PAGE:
• Methods of these embodiment of the invention are sometimes referred to herein as sequencing by hybridization methods. As shown in FIG. 1, two types of probes are typically employed in methods of this embodiments and used to probe a target nucleic acid molecule, or a fragment thereof 10: a) probes immobilized on a substrate 20, such as a biochip (i.e. capture oligonucleotide probes 20); and b) Raman-active oligonucleotide probes 40. As discussed in more detail herein, capture probes 20 are nucleic acid molecules with known nucleotide sequences. These probes are synthesized by standard chemical methods and are not required to be labeled. They are typically immobilized on a solid surface 30 at either their 5′ or 3′ end. Standard chemical cross linking techniques can be used for probe immobilization, such as thiol-gold linkage or amine-aldehyde linkage, as disclosed in more detail herein.
  • A Raman-active oligonucleotide probe 40 includes a synthetic nucleic acid with a known nucleotide sequence and optionally one or more Raman labels 45 or one or more positively charged enhancers. Raman labels 45 are chemical compounds with detectable and unique Raman signatures, as disclosed in more detail herein. They can be covalently attached to nucleic acid sequences. An enhancer is a compound or a moiety of a compound that stimulates Raman activity of an oligonucleotide.
  • When a Raman-active oligonucleotide probe 40 is captured on a surface 30 by a target sequence-dependent reaction, the presence of a complementary sequence to the Raman-active oligonucleotide probe can be determined by detecting the presence of the corresponding Raman label (FIG. 2). The capturing step is an immobilization process, which can be done through sequence specific hybridization or ligation. If the complement of the target sequence is not present on the target nucleic acid, the target nucleic acid, and therefore, the Raman-active oligonucleotide probes are not be immobilized.
  • As discussed above, a population of Raman-active oligonucleotide probes are provided herein. Each Raman-active oligonucleotide probe is capable of generating a detectable Raman signal. The Raman signal for at least some of the oligonucleotide probes in the population of Raman-active oligonucleotide probes can be generated intrinsically. An oligonucleotide “intrinsically generates” a Raman signal when a detectable Raman signal is detected from the oligonucleotide without covalent attachment of a label or a positively-charged enhancer. Whether an oligonucleotide intrinsically generates a Raman signal will depend on the sensitivity of the Raman detector used to detect the signal. As illustrated in the Examples herein, oligonucleotides that include purine residues, especially adenosine residues, as well as adenosine derivatives such as, for example, 8-aza-adenine or dimethyl-allyl-amino-adenine are more likely to intrinsically generate a detectable Raman signal.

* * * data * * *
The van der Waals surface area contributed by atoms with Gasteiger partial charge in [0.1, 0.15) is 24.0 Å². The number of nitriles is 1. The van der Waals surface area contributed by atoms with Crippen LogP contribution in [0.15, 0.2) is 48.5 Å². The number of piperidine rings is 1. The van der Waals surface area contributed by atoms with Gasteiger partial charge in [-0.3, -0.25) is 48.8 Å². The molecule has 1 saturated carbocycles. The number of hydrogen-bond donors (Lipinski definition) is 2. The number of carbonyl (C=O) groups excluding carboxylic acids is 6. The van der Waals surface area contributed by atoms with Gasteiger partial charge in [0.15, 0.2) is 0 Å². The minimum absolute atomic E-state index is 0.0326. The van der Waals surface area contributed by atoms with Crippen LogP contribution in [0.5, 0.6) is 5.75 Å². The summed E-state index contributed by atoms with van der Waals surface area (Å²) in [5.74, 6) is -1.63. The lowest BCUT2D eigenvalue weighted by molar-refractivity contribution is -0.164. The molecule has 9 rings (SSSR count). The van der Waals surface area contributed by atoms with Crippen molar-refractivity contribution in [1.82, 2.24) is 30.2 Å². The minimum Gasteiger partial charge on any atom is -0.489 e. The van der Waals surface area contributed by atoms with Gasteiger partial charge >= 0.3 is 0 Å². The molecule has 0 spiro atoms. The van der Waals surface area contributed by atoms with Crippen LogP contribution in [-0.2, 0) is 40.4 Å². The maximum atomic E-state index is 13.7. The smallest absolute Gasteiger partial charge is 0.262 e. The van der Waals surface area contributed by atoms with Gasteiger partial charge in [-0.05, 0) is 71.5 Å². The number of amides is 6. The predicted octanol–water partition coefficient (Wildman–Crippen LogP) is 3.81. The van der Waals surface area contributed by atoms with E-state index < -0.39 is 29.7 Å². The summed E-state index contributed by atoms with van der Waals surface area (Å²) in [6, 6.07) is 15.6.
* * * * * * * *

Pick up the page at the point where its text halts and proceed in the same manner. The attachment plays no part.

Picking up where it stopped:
• Oligonucleotides that do not intrinsically generate a Raman signal, or that generate a weak Raman signal, in some aspects, are covalently bound to a positively charged enhancer. Accordingly, disclosed herein are populations of oligonucleotides, at least some of which are covalently attached to a positively charged enhancer. As illustrated in the Examples herein, for example, oligonucleotides with a high percentage of pyrimidine nucleotides can have weak or undetectable intrinsic Raman activity. These oligonucleotides can be covalently bound to a positively charged group to render the Raman signal detectable or to increase the intrinsic signal generated by the oligonucleotide, as illustrated in the Examples herein. Not to be limited by theory, it is believed that the positively charged groups increases the association and orientation of the oligonucleotide with a SERS surface. Alternatively, a pyrimidine-rich oligo nucleotide can be hybridized, completely or partially, to an adenosine-rich oligonucleotides to obtain an enhanced Raman signal.
  • For example, oligonucleotides that contain less than 5, 4, 3, 2, or 1 purine residue can be covalently bound to a positively charged enhancer or hybridized to a purine or adenosine-rich oligonucleotide. In other examples, oligonucleotides that contain less than 5, 4, 3, 2, or 1 adenosine residues are covalently bound to a positively charged enhancer of the present invention or hybridized to a purine or adenosine-rich oligonucleotide.
  • Accordingly, in another embodiment, a method for detecting a nucleic acid is provided, that includes irradiating the nucleic acid with light, wherein the nucleic acid comprises a positively-charged enhancer; and detecting a Raman signal generated by the irradiated nucleic acid. In certain aspects, the positively charged enhancer is an amine group. In certain examples, the nucleic acid does not generate a detectable signal in the absence of the positively-charged enhancer. In certain aspects, the nucleic acid is composed of less than 5, 4, 3, 2, or 1 purine residue, and/or less than 10%, 5%, or 1% purine residues. In certain aspects, the nucleic acid includes no purine residues.